2. Express our gratitude in word and deed to those who care for others as a profession or as volunteers. Give compliment the good works of caregivers for our children and frail elders. Those caring individuals who clean the bottoms of babies and the bed-ridden, and help nurture and stimulate their minds, deserve the kindnesses of family members and neighbors all though the year, but especially at holiday time.

3. Respect our elected officials for their service. While we say we believe in representative government, who among us is brave enough to run for public office? We don’t have to agree with all of their policies, but we should respect their service, and hold them accountable for their actions….or lack of action. Silence is the antithesis of effectiveness.

4. Give time to a worthy cause. Our volunteer investments for the benefit of others builds community and creates a great example for our children. Spectatorism is relaxing, but our community’s needs can be addressed, in part, by sharing our energy.  Whether we choose to sing in a chorus, read to a toddler, mentor a youth, or visit a lonely elder, our time is a priceless gift which appreciates in value.  Volunteerism is time and talent philanthropy!

5. Conserve resources by consuming less fuel, reusing, and recycling. Native American culture considered our planet as a parent, worthy of respect and protection. Our throw away culture is feeding our landfills with trash, and our air and water absorb the residue of fuel-generated pollutants. Preserving our environment is self-preservation, as well as a life-saving gift to wildlife, plantlife, and our children’s children.

6.  Slow down. Whether behind the steering wheel or in conversation with others, speed is not a good thing. Being in a perpetual hurry endangers our lives on the road, and cuts short our relationships with others. Give yourself a few extra minutes in transit to be a safe driver…..and listen a bit longer to the words in conversation with loved ones and co-workers. Actively listen and show others that positive attention is a gift worth giving.

7. Put technology in its place. We live in a high-tech, low-touch culture, governed by the beeps, buzzes, and blinking lights of technology. As time is compressed, stress grows. Immediate response raises expectations, reduces careful consideration, and makes us more prone to error. Take a breather from all the numbing numbers, and ask others to be considerate in public and private spaces by turning the “on” switch “off.”  Our children need to know that our eye contact and voices are focused on their needs, too. Cell phones, pagers, and e-mail should not keep our loved ones on hold.

8. Advocate with assertion, not aggression. Free speech is not an invitation to be offensive. Responsible advocacy requires thoughtful strategy, practical solutions, and open conversation. Clear and consistent communication with allies and adversaries alike sets the stage for progress. Advocacy is the heart-felt expression of a wrong to be righted, with composure and grace. An advocate’s power is in persuasive and persistent articulation, and the recruitment of others to the cause.

9. Health is a form of wealth. Making sure we eat right, exercise, and take time to rest and relax are the keys to clear thinking and long-term effectiveness. Our bodies cannot support us unless our minds resolve to take care and be careful.  Being healthy examples to our children in nutrition and behavior sends positive signals for their attitude and future actions.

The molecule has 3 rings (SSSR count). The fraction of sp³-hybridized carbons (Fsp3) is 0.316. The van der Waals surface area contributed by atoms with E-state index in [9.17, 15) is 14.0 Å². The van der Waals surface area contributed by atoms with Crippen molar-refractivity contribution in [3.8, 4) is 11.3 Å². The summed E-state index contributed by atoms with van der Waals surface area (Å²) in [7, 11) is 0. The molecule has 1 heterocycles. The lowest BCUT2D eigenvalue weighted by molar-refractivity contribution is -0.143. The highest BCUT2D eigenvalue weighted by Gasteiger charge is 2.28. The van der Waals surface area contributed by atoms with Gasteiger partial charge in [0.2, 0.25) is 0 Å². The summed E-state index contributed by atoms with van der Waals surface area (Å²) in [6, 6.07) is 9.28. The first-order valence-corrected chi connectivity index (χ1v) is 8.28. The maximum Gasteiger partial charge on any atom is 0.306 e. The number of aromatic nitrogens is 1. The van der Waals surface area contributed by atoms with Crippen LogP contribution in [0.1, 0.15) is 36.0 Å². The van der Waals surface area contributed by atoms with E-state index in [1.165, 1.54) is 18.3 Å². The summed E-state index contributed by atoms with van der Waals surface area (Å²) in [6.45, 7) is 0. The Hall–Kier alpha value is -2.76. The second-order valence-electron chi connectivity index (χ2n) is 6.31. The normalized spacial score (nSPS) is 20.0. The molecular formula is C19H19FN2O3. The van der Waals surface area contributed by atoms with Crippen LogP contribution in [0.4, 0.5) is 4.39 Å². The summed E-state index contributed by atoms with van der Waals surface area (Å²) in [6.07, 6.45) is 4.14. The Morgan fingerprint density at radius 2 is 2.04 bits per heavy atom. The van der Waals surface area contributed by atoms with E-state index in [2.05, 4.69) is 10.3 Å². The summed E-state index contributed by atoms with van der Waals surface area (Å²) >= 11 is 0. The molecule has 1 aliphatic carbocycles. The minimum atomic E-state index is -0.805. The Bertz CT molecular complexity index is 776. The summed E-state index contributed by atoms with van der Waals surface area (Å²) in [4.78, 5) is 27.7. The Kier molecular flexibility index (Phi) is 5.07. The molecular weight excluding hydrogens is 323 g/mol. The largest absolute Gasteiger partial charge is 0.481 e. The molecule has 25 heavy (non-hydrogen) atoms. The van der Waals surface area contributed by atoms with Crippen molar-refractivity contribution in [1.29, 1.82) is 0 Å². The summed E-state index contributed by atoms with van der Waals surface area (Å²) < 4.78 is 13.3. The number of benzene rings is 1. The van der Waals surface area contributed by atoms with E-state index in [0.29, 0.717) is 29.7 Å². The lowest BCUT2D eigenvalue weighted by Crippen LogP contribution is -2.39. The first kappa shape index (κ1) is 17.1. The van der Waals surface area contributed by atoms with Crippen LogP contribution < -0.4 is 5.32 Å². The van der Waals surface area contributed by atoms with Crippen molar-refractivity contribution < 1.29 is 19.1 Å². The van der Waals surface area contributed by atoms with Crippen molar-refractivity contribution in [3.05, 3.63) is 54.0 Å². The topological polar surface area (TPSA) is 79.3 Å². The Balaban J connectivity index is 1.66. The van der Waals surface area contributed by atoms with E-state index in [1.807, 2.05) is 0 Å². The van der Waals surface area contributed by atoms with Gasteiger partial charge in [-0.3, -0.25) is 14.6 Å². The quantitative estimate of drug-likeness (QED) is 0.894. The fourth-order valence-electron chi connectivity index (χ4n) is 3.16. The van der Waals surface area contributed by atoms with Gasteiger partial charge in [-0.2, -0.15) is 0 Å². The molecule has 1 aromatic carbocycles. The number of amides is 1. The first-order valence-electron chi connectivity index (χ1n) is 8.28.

10. Take optimism pills every morning….the time-release kind.  Negativity is contagious. Those who believe they will make a difference can achieve their goals. Pessimism is the mind’s way of giving up before the first step is taken. We who want to make change for the better in our lives, neighborhoods, and the world around us must stop whining and start winning.  The power of one, multiplied and magnified, is the only correct formula for success.

Holidays remind us that bridges across the generations are built upon the stanchions of memory. Those among us who recall the glow of candlelight reflecting the faces at our grandparents’ table understand how vital heritage is for finding ourselves. For those whose childhoods were less than ideal, we have the opportunity to assist others to have a more joyous future.

As we begin to plan for the holiday season, we have the opportunity to realize that there are neighbors, young and elder, whose coming weeks are not brimming with joy. For whatever reason, in whatever circumstance, we know that there are people in need who can be helped if we choose to do so.

In honor and remembrance a family member who was there for you when you needed them most, please thank those who illuminate our paths, exemplify kindness, teach justice, and nurture our futures.  What a fitting tribute to the legacy of our ancestors.

Your work, the gifts you share, and the example you set for others are inspirational.

I welcome your response any time and am honored when you share my messages by forwarding, publishing in newsletters, and for use in staff meetings and religious gatherings.

Please keep in touch.  Your reply goes directly to me.

Let us remember that, as much has been given us, much will be expected from us.  True homage comes from the heart as well as from the lips, and shows itself in deeds.
~ Theodore Roosevelt (1858 – 1919)

My best.

Jack Levine, Founder
4Generations Institute

About Jack:

Jack’s expertise is in developing and delivering messages to the media, public officials, and a diverse network of advocates on the value of preventive investments in children, parent leadership, grandparent activism, and dignified services for elders.

A Wow Football Play

Even if you’re not a sports fan, go ahead and watch this.  And mark my words that we’ll be seeing this “WOW!” football play on the news in the next week or two.  It’s going viral, I’m telling you!